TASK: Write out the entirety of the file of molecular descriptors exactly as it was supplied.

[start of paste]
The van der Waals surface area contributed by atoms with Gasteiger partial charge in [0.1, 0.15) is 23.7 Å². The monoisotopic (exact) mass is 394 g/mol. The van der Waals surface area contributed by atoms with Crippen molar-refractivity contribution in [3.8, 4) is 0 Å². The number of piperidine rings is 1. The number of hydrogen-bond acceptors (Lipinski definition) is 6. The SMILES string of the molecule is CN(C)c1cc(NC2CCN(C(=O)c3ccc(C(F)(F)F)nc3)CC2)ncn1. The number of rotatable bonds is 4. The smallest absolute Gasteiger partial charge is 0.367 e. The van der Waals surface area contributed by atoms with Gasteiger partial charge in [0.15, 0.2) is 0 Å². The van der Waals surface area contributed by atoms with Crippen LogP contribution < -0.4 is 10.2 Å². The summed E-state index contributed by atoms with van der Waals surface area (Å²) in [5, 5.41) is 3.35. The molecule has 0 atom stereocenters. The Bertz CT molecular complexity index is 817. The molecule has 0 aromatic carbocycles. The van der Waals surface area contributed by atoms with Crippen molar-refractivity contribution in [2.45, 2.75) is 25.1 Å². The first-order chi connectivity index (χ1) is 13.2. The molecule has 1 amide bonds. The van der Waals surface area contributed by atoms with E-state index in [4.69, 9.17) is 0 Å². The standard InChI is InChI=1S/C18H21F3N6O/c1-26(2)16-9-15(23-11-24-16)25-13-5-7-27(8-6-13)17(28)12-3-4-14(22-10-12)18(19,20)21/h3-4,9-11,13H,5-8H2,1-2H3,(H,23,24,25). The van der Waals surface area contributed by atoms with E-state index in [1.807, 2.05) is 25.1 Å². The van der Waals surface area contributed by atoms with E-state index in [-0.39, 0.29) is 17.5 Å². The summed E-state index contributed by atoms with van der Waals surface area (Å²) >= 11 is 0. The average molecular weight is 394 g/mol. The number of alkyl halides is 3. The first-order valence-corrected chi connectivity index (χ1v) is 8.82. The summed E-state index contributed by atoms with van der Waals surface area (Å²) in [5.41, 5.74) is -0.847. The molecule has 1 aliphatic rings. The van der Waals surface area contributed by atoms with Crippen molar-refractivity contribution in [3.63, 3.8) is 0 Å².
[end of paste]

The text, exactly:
The van der Waals surface area contributed by atoms with Gasteiger partial charge in [0.1, 0.15) is 23.7 Å². The monoisotopic (exact) mass is 394 g/mol. The van der Waals surface area contributed by atoms with Crippen molar-refractivity contribution in [3.8, 4) is 0 Å². The number of piperidine rings is 1. The number of hydrogen-bond acceptors (Lipinski definition) is 6. The SMILES string of the molecule is CN(C)c1cc(NC2CCN(C(=O)c3ccc(C(F)(F)F)nc3)CC2)ncn1. The number of rotatable bonds is 4. The smallest absolute Gasteiger partial charge is 0.367 e. The van der Waals surface area contributed by atoms with Gasteiger partial charge in [0.15, 0.2) is 0 Å². The van der Waals surface area contributed by atoms with Crippen LogP contribution < -0.4 is 10.2 Å². The summed E-state index contributed by atoms with van der Waals surface area (Å²) in [5, 5.41) is 3.35. The molecule has 0 atom stereocenters. The Bertz CT molecular complexity index is 817. The molecule has 0 aromatic carbocycles. The van der Waals surface area contributed by atoms with Crippen molar-refractivity contribution in [2.45, 2.75) is 25.1 Å². The first-order chi connectivity index (χ1) is 13.2. The molecule has 1 amide bonds. The van der Waals surface area contributed by atoms with E-state index in [4.69, 9.17) is 0 Å². The standard InChI is InChI=1S/C18H21F3N6O/c1-26(2)16-9-15(23-11-24-16)25-13-5-7-27(8-6-13)17(28)12-3-4-14(22-10-12)18(19,20)21/h3-4,9-11,13H,5-8H2,1-2H3,(H,23,24,25). The van der Waals surface area contributed by atoms with E-state index in [1.807, 2.05) is 25.1 Å². The van der Waals surface area contributed by atoms with E-state index in [-0.39, 0.29) is 17.5 Å². The summed E-state index contributed by atoms with van der Waals surface area (Å²) >= 11 is 0. The average molecular weight is 394 g/mol. The number of alkyl halides is 3. The first-order valence-corrected chi connectivity index (χ1v) is 8.82. The summed E-state index contributed by atoms with van der Waals surface area (Å²) in [5.41, 5.74) is -0.847. The molecule has 1 aliphatic rings. The van der Waals surface area contributed by atoms with Crippen molar-refractivity contribution in [3.63, 3.8) is 0 Å².